SUPTS. MEMO. NO. 60
March 18, 1996
|FROM:||William C. Bosher, Jr.
Superintendent of Public Instruction
|SUBJECT:||Questions regarding Goals 2000|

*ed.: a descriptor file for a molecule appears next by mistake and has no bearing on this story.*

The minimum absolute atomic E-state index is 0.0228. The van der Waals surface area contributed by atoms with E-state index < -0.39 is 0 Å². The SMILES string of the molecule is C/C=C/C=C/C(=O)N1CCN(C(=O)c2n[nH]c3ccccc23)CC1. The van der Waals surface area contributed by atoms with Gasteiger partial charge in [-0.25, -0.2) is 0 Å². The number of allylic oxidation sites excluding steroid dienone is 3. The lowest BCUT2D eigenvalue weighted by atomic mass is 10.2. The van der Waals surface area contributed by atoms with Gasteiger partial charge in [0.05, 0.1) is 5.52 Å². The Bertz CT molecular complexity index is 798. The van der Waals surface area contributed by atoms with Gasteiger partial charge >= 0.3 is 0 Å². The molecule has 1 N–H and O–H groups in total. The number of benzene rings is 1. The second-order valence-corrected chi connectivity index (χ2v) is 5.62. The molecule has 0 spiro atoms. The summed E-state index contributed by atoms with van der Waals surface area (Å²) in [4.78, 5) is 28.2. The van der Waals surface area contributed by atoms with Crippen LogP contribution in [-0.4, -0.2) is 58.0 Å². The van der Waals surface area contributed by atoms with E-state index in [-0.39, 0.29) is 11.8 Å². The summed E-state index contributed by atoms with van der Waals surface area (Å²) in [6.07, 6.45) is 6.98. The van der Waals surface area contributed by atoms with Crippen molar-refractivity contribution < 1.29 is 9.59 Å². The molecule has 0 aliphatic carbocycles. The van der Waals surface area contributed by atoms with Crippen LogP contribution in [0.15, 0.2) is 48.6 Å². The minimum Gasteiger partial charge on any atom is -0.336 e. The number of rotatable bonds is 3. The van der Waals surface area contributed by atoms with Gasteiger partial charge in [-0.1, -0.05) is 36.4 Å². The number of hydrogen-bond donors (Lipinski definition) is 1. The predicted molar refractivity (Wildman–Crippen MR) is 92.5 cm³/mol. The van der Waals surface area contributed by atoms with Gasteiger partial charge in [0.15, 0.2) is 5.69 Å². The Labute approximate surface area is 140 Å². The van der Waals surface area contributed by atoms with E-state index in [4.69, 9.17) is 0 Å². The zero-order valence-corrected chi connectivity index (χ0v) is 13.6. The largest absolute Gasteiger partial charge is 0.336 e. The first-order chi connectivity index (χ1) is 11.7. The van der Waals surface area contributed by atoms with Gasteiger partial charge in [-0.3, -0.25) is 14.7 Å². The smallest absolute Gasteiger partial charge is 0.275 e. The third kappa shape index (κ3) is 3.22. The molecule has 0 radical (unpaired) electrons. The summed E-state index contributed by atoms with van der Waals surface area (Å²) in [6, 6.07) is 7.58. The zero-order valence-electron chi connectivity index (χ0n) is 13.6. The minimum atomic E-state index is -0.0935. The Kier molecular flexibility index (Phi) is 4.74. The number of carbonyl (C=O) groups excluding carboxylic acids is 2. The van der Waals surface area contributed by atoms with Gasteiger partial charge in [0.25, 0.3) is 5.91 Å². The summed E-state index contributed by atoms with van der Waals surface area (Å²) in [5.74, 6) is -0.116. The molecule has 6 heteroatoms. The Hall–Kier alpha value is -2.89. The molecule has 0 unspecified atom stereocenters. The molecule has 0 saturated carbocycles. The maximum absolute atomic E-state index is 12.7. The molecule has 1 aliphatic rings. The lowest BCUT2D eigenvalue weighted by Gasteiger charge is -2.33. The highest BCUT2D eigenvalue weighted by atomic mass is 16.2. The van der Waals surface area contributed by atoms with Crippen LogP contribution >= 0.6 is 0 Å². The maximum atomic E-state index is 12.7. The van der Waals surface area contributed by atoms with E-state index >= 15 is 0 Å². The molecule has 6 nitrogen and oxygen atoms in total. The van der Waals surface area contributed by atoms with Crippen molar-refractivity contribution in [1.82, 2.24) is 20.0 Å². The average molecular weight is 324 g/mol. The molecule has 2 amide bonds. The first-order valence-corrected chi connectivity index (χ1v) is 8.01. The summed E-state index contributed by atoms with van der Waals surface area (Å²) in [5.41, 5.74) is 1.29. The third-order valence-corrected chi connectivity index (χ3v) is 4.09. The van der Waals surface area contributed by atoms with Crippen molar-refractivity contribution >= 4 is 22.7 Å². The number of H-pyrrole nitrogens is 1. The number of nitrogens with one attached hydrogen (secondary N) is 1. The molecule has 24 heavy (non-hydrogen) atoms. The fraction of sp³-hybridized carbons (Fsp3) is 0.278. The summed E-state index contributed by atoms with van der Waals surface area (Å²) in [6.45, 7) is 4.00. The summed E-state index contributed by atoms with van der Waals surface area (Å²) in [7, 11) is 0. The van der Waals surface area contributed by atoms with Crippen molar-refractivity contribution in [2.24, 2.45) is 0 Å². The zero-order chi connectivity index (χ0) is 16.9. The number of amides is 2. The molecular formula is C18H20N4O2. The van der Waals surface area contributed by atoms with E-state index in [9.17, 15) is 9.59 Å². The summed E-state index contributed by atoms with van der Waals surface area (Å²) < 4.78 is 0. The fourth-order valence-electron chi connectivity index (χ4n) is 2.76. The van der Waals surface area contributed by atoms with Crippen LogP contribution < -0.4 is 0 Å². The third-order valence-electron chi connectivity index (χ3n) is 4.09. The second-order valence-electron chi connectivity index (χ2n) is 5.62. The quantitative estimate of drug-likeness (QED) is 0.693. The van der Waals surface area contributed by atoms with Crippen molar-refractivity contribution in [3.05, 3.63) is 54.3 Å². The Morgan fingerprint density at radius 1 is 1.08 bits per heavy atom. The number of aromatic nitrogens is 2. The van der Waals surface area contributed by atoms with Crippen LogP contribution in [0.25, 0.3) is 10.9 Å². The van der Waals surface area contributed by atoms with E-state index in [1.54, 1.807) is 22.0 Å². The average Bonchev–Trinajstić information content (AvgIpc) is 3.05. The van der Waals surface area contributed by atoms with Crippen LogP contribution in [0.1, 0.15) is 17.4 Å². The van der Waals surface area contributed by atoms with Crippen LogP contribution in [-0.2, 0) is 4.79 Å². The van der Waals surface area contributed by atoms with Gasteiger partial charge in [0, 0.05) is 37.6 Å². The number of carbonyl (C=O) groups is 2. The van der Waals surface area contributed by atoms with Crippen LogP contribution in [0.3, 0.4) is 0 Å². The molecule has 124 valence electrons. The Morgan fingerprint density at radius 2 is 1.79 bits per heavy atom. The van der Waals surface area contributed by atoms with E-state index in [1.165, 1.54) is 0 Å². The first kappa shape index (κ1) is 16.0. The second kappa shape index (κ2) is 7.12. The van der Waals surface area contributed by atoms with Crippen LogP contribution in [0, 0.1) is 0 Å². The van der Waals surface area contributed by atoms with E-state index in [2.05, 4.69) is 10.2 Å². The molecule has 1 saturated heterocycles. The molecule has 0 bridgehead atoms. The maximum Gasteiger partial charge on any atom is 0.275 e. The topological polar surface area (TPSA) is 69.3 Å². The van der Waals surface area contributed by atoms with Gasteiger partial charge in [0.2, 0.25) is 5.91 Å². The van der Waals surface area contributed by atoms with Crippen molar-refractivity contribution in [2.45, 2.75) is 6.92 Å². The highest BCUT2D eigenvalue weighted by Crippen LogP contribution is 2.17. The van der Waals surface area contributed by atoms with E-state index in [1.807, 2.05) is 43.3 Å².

On March 11, the 1996 General Assembly adopted an outstanding budget for public schools in the 1996-98 biennium. The General Assembly, building on the proposed budget of Governor Allen, provided unprecedented state support for the Standards of Quality and for major initiatives relating to at-risk students, educational technology and assessment of student performance on high academic standards. The combined efforts of the Governor and the General Assembly are well deserving of the recent bipartisan expressions of praise and the gratitude of those working on behalf of the students in Virginia's public schools. Many of you have raised questions about the status of the highly publicized debate around "Goals 2000." This memorandum is intended to respond to those questions. First, there is no reference in the budget to Goals 2000 by name or public law citation. Even though this issue was the focus of much discussion, the language in the Appropriation Act states: G. Upon the passage by eighty-five or more local school boards of resolutions requesting such, the Superintendent of Public Instruction shall, on behalf of local school divisions, apply by June 30, 1996 for federal funds as specified by the local resolution which are, or may become, available pursuant to federal legislation to support local school division efforts in the areas of teacher training, curriculum development and the purchase of instructional materials related to implementing the Standards of Learning. No funds received under this provision shall be retained by the Department of Education but all such funds shall be distributed to requesting local school divisions pursuant to the requirements of the federal program. For purposes of this item, the Superintendent of Public Instruction is hereby designated as the "State Educational Agency" under the provisions of any such federal legislation and any successor act or amendment thereto. The provisions of this paragraph shall be effective upon passage of this act. SUPTS. MEMO NO. 60 March 18, 1996 Page 2 As a result of this language amendment, many of you have shared your confusion about whether or not your local boards should be considering a resolution to request funding under Goals 2000. First, please remember that the budget as a whole, including this language amendment, will not be effective until signed into law by the Governor. The Governor may sign, veto, offer amendments to, or make item vetoes to the budget bill. Final action on the budget is expected within thirty days following the April 17, 1996 reconvened session of the General Assembly. Second, you should be aware that opinions vary regarding legislative intent. The budget bill originally passed by the House of Delegates mandated participation in Goals 2000, relying upon representations by federal officials and other indications that there were "no strings" attached to these funds. I think it is fair to say that the Senate was more skeptical about the absence of federal "strings"; the budget bill originally passed by the Senate did not mandate or authorize participation in Goals 2000, and Senate conferees opposed inclusion of the House's mandate of participation. The budget conferees from both houses eventually agreed to the above-quoted language amendment as a compromise. Despite this uncertainty, the following is clear: o Virginia may be entitled to $6.6 million dollars in this second year of the Goals 2000 program, and these funds must be requested no later than June 30, 1996; o The language adopted by the 1996 General Assembly requires that all available funds be allocated to local school divisions; o Federal legislation requires that grants to local school divisions be awarded on a competitive basis; therefore, there is no guarantee that all divisions that apply will receive grants, nor has the amount of any grant yet been determined. Under the provisions of the language amendment to the 1996-98 budget, local school boards may act on a resolution to request the Superintendent of Public Instruction to apply to the U. S. Department of Education for Goals 2000. While Virginia would need to apply by June 30 to receive these funds, there has been no schedule set for submitting local applications or awarding local grants. SUPTS. MEMO NO. 60 March 18, 1996 Page 3 To facilitate discussion by your board, I am including a copy of the relevant sections of the federal law, Goals 2000: Educate America Act. Importantly, before any local school division may receive a grant under the Goals 2000 law, the local school board must commit to develop, and submit for State approval, a "local improvement plan" that satisfies the requirements of the Goals 2000 law. Section 309 of the federal law sets forth specific and detailed requirements that must be satisfied in the development and implementation of each "local improvement plan." The requirements include the following: o The local school board must create a broad-based panel, comprised as specified in Section 309(a)(3)(A), to develop the "local improvement plan." o The "local improvement plan" must "address districtwide educational improvement, directed at enabling all students to meet the State content standards and State student performance standards" (defined in the budget language approved by the 1996 General Assembly to be "teacher training, curriculum development and the purchase of instructional materials related to implementing the Standards of Learning"). o The "local improvement plan" must set forth a strategy for "(i) ensuring that all students have a fair opportunity to learn; (ii) improving teaching and learning; (iii) improving governance and management; (iv) generating, maintaining, and strengthening parental and community involvement; and (v) expanding improvements throughout the local educational agency." o The "local improvement plan" must "promote the flexibility of local schools in developing plans which address the particular needs of their school and community and are consistent with the local improvement plan." o The "local improvement plan" must "describe a process of broad-based community participation in the development, implementation and evaluation of the local improvement plan." SUPTS. MEMO NO. 60 March 18, 1996 Page 4 o The "local improvement plan" must describe how the local school board will implement specific programs for "identifying the most pressing needs facing students and their families with regard to social services, health care, nutrition, and child care, and entering into partnerships with public and private nonprofit agencies to increase the access of students and families to coordinated nonsectarian services in a school setting or at a nearby site." o The panel established pursuant to Section 309(a)(3)(A) of the Goals 2000 law must continue in existence after development of the "local improvement plan" and must be informed of progress on the "local improvement plan" by the local school board, must review the plan and the progress made, must determine if revisions in the plan should be recommended to the local school board, and must "periodically report such determination to the public." o No more than five percent of the grant funds may be used for "administrative expenses." o At least 50 percent of the grant funds provided by a local school board to individual schools must be made available to "schools with a special need for such assistance, as indicated by a high number or percentage of students from low-income families, low student achievement, or other similar criteria." The language amendment adopted by the General Assembly provides for the Superintendent of Public Instruction to apply for Goals 2000 funds "on behalf of local school divisions" who request such action by resolution. I am advised by the Office of the Attorney General that, in order to insure effectiveness for purposes of the budget language, any resolution passed by a local school board must, inter alia, set forth the local school board's commitment to satisfy each of the requirements specified in Section 309 of the federal Goals 2000 law, including but not limited to, those set forth above. I am also advised that the Office of the Attorney General reviews legislation for any conflicts with constitutional or federal statutory law, but that this review has not been completed with respect to the budget language cited here. SUPTS. MEMO NO. 60 March 18, 1996 Page 5 Importantly, however, the Elementary and Secondary Education Subcommittee of House Appropriations was advised by a federal official that there are "no strings" attached to funds provided under Goals 2000. Therefore, some local school boards may not wish to request Goals 2000 funding if required to comply with all of the restrictions in Section 309, but may wish to request such funds if the U.S. Department of Education provides a complete and legally enforceable waiver of all such restrictions. We are unable to offer guidance at this point as to the likelihood of obtaining, or the legal effect of, such a waiver. Therefore, the Office of the Attorney General has recommended that any local school board, which adopts a resolution requesting Goals 2000 funds, states specifically that the request is either (a) contingent upon obtaining a full and enforceable waiver of federal restrictions, or (b) made without regard to whether such a waiver is obtained. Finally, with respect to the timing of any local school board resolution, you may wish to consider the following. As noted above, the Governor may sign, veto or propose amendments to this provision of the budget. The question has arisen as to whether any resolution, adopted before final action on the budget, would be effective, and how action by the Governor may affect any resolution adopted before that time. I have asked the Office of the Attorney General to examine the issue and answer accordingly. Please be assured that I will convey any additional information or action to you as it becomes available. I hope the material provided in this memorandum proves useful. You may wish to share this with your board members should they desire to discuss or take action in this regard. WCBJr:clc Attachment: This memo and its attachment will be sent to the superintendent's office. cc: William H. Hurd, Esquire, Deputy Attorney General Office of the Attorney General